This is our guide to this essential car part. Drivers, start your engines!
When you put your key into the ignition (or press the starter button in more modern cars) it sets into motion a complex combination of mechanical and electrical processes that bring your car to life.
The name ‘ignition’ can be misleading, though. It is true that the ignition system – spark plugs, fuel injectors, ignition coils, are vitally important, but without a starter motor, all of this would be for nothing.
This small motor is what kickstarts the whole ignition process and gets the engine turning over before it can start. You might find yourself sitting in your car with all the lights and electricals working, showing you that there is no battery problem, but still unable to get the engine going. In this case, you’ve probably got a problem with your starter motor.
Bad starter issues are relatively frequent; most garages deal with them on a daily basis. Luckily, however, there are some clear signs that let you know the starter is about to break down. This is Autodoc’s guide to what a starter motor is and how to spot when it is about to fail.
What is the job of the starter motor?
The starter motor is what gets the engine turning over before the car starts. Since there is often some confusion between starting and turning over, let’s quickly clear this up.
Before an engine can start or ‘fire’, it has to turn over. This term ‘turning over’ describes the mechanical process that the engine uses to start. This is where the flywheel attached to the starter motor rotates the crankshaft and the crankshaft starts the engine. This is the cranking noise you hear when you turn the key. Only after this does the ignition system spark into life and get the engine going.
What is the starter motor?
The starter motor uses electrical power from the battery to turn the starter pinion. This small gear meshes with the much larger flywheel ring gear. When you turn the ignition switch, the electromagnet inside the body of the starter motor engages & pushes out a rod to which the pinion is attached. This means that the pinon, and in turn the flywheel, start to turn. This is slow at first but then rapidly speeds up. The crankshaft turns and this turns the engine over, also known as cranking the engine, and then allows the engine to start.
Since the starter gear is small and the flywheel is massive in comparison, the gear ratio is high and means the high rotational speed of the starter gear that provides the necessary torque needed to turn the engine over. Obviously in order for this to work, it is crucial that the battery is in a good condition and has enough power to get the starter gear turning.
The reason that the starter motor is so key for the engine is that it also provides the air for combustion. As the engine turns over, air (as well as fuel) is sucked into it. As the engine turns over, the starter motor disengages, and the electromagnet stops. The rod retracts into the starter motor once more, taking the pinion out of contact with the flywheel and preventing potential damage.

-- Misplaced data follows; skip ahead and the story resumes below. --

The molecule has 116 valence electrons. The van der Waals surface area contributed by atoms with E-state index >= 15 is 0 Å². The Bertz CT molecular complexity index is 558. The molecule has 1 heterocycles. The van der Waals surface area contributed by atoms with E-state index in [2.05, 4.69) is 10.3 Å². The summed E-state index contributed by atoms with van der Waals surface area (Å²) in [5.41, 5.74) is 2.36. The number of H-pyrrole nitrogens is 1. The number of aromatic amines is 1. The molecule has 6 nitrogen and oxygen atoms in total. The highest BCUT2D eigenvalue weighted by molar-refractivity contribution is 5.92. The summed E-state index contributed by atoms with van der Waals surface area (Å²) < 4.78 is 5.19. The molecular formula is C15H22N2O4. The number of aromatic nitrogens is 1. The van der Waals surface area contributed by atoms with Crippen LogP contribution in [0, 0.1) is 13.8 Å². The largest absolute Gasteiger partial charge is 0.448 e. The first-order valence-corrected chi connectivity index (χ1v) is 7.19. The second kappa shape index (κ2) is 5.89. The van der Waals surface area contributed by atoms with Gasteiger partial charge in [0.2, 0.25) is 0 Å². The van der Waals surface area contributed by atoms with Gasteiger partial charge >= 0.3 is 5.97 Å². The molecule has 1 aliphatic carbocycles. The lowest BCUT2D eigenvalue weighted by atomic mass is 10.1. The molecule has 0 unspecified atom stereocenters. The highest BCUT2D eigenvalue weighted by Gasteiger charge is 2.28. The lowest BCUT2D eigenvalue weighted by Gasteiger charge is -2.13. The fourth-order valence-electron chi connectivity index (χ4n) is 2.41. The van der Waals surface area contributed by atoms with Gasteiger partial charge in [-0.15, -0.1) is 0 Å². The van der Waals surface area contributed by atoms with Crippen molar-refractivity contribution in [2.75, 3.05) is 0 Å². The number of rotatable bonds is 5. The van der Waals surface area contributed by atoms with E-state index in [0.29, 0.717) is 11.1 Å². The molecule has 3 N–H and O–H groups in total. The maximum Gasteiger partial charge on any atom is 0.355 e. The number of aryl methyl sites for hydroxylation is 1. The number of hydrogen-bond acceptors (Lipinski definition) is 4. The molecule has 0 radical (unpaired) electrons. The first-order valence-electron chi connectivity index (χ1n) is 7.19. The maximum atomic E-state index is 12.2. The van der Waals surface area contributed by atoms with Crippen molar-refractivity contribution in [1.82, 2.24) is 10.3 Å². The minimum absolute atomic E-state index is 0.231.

The starter is one of several motors under the bonnet or your car and it is often confused with the alternator because of their similarity. The alternator is also an electrical device that charges the battery. It regulates the voltage and supplies power to the car. It generates all the electricity used by the car. So in this sense, it works with the starter motor, but is different from it.
What are the components of a start motor?
A starter motor is composed of two main parts: the primary motor that turns your crankshaft and starts your engine, and the solenoid (which contains two coils of wire wrapped around a moveable core) that simultaneously engages the starter’s drive gear and closes the main motor’s electrical contacts.
The starter also has brushes that run on a section of the commutator at the rear of the housing, making contact with the contacts of the commutator and conducting electricity.
The pinion is a unique combination of a gear and springs. Once the starter is engaged the gear is extended into the gearbox housing and is engaged with the flywheel. This spins the engine to begin the combustion process.
The housing holds the starter fields in the housing with screws. This can consist of two to four field coils connected in series. Energised by the battery this converts the coils into an electromagnet which then turns the armature. When the armature coils are powered a magnetic field is created around the armature.
Why do starter motors go wrong?
Problems with the starter motor are fairly common and often aren’t serious if dealt with quickly. They can be caused by poor maintenance or general wear and tear. The different parts of the system get a lot of us during their lifetime and will of course have problems after a while. With more and more vehicles being fitted with stop/start technology the strain on starter motors and batteries has been greatly increased.Here are some of the common problems that starter motors deal with.
What are the symptoms of a failing starter motor?
Luckily, starter motors and solenoids don’t normally just suddenly give up the ghost and fail. If you notice the following warning signs, it is time to get your starter motor checked as a possible source of the problem.